8 Surprising Regional Food Favorites You ve Never Heard Of

Chocolate Gravy (Appalachia)

This Southern treat pairs thick chocolate gravy with flaky biscuits, offering a rich, decadent alternative to the classic biscuits and gravy. With a consistency between hot fudge and chocolate pudding

Poi (Hawaii)

A traditional Hawaiian dish, poi is made from the steamed and pounded corm of the taro plant. It can be sweet (fresh) or sour (fermented) and is typically served as an accompaniment to savory dishes like kalua pork or fish.

Pork Scraps (Regional)

Known as scrapple in Pennsylvania, livermush in North Carolina, and goetta around Cincinnati, this dish consists of pork scraps mixed with a binder, then pressed and baked in a loaf. The loaf is sliced and fried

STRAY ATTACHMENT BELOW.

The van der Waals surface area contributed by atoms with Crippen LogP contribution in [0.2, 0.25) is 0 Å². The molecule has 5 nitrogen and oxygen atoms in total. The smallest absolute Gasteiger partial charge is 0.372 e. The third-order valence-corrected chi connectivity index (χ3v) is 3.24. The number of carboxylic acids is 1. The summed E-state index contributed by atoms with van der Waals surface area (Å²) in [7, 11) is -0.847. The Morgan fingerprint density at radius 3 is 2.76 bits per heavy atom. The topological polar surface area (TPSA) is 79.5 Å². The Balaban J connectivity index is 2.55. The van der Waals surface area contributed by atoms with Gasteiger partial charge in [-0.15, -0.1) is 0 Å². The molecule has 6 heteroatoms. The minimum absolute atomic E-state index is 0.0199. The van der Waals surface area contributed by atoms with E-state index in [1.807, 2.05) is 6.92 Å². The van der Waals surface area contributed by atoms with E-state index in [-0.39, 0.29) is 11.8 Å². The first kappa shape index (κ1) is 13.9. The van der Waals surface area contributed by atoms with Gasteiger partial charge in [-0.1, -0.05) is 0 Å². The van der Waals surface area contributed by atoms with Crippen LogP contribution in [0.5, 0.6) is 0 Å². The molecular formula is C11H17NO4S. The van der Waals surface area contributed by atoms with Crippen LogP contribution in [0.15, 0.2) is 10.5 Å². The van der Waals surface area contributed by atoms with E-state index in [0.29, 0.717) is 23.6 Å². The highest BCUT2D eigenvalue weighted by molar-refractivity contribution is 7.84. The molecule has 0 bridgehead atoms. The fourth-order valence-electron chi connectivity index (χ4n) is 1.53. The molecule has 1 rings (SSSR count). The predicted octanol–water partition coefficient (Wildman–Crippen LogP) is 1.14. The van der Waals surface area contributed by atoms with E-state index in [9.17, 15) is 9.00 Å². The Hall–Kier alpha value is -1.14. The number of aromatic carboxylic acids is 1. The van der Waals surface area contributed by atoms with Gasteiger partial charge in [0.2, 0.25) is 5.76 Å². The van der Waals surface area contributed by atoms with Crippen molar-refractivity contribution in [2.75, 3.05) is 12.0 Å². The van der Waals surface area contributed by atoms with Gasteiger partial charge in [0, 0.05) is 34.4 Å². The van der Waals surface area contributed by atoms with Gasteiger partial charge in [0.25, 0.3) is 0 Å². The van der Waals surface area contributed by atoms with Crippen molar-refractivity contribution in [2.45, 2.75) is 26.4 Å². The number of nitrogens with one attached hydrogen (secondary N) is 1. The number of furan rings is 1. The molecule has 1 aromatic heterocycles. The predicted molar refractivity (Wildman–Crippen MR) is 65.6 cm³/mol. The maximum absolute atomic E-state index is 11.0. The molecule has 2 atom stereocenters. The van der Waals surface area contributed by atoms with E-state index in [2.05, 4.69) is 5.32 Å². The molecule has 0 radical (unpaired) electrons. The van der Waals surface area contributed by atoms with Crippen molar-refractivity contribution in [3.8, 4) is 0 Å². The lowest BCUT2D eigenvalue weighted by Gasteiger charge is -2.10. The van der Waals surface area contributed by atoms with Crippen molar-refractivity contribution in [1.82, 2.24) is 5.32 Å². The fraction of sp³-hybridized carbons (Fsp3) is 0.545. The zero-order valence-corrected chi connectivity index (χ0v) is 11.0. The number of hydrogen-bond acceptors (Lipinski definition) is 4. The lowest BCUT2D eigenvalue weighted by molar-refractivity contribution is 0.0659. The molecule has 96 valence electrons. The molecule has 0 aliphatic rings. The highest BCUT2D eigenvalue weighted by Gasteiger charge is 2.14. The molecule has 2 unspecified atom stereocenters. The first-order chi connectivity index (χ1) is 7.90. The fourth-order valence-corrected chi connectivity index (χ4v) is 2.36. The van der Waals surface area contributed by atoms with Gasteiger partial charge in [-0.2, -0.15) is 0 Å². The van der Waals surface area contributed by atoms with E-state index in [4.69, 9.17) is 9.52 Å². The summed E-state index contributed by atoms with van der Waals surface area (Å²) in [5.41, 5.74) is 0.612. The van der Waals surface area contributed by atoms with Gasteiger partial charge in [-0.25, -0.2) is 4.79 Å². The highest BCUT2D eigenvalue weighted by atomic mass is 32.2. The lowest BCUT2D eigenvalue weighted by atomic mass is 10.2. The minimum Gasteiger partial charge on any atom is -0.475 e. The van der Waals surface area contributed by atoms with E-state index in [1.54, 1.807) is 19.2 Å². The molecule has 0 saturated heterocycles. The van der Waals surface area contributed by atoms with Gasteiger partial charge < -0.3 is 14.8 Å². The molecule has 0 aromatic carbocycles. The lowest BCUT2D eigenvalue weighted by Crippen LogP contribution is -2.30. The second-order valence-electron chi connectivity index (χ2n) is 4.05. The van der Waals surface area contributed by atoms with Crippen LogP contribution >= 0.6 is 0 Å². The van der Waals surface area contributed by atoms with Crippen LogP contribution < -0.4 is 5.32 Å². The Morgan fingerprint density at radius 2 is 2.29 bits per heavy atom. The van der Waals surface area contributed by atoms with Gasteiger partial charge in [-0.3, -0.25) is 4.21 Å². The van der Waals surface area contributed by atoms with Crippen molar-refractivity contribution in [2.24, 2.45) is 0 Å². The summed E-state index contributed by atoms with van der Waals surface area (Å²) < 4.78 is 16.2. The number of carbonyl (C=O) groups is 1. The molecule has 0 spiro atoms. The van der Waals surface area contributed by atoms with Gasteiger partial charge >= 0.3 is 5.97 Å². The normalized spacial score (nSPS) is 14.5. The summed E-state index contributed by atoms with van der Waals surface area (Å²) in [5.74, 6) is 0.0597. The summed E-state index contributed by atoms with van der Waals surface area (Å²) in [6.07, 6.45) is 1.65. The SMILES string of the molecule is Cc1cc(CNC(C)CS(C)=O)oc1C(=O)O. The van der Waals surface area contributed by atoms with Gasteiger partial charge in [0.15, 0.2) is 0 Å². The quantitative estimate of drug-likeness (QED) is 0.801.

Alligator (Gulf Coast)

Alligator meat is a staple in Gulf Coast cuisine, particularly in Florida and Louisiana. It is commonly fried, made into fritters, or used in spicy stews like etouffee.

Cheese Curds (Wisconsin)

Fresh cheese curds are a Midwest favorite, particularly in Wisconsin. Known for their "squeak," they are enjoyed fresh or deep-fried.

Fry Sauce (Utah)

A popular condiment in Utah, fry sauce is a blend of mayonnaise and ketchup, typically served with French fries and burgers.

Lutefisk (Minnesota, North Dakota)

A traditional Scandinavian dish, lutefisk is dried whitefish soaked in lye and boiled. It has a gelatinous texture and is a seasonal delicacy in the upper Midwest.

Tomalley (Maine)

This green digestive gland of lobsters is considered a delicacy in Maine, prized for its concentrated lobster flavor. It can be eaten directly or used in soups and sauces.